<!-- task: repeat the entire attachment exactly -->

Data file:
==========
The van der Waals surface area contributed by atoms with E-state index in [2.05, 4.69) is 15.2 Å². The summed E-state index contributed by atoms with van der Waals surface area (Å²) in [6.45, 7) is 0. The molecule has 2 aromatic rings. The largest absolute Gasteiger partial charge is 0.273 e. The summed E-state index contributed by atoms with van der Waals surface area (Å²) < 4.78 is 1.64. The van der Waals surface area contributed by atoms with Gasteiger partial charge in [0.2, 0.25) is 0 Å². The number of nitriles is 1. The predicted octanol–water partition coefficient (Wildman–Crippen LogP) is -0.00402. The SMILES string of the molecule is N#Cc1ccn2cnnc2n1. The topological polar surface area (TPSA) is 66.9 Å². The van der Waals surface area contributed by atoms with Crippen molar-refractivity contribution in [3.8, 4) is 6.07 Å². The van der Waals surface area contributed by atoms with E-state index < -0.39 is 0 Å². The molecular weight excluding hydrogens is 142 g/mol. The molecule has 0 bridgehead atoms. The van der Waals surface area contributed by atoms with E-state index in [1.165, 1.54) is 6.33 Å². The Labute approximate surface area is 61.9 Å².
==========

The van der Waals surface area contributed by atoms with E-state index in [2.05, 4.69) is 15.2 Å². The summed E-state index contributed by atoms with van der Waals surface area (Å²) in [6.45, 7) is 0. The molecule has 2 aromatic rings. The largest absolute Gasteiger partial charge is 0.273 e. The summed E-state index contributed by atoms with van der Waals surface area (Å²) < 4.78 is 1.64. The van der Waals surface area contributed by atoms with Gasteiger partial charge in [0.2, 0.25) is 0 Å². The number of nitriles is 1. The predicted octanol–water partition coefficient (Wildman–Crippen LogP) is -0.00402. The SMILES string of the molecule is N#Cc1ccn2cnnc2n1. The topological polar surface area (TPSA) is 66.9 Å². The van der Waals surface area contributed by atoms with Crippen molar-refractivity contribution in [3.8, 4) is 6.07 Å². The van der Waals surface area contributed by atoms with E-state index < -0.39 is 0 Å². The molecular weight excluding hydrogens is 142 g/mol. The molecule has 0 bridgehead atoms. The van der Waals surface area contributed by atoms with E-state index in [1.165, 1.54) is 6.33 Å². The Labute approximate surface area is 61.9 Å².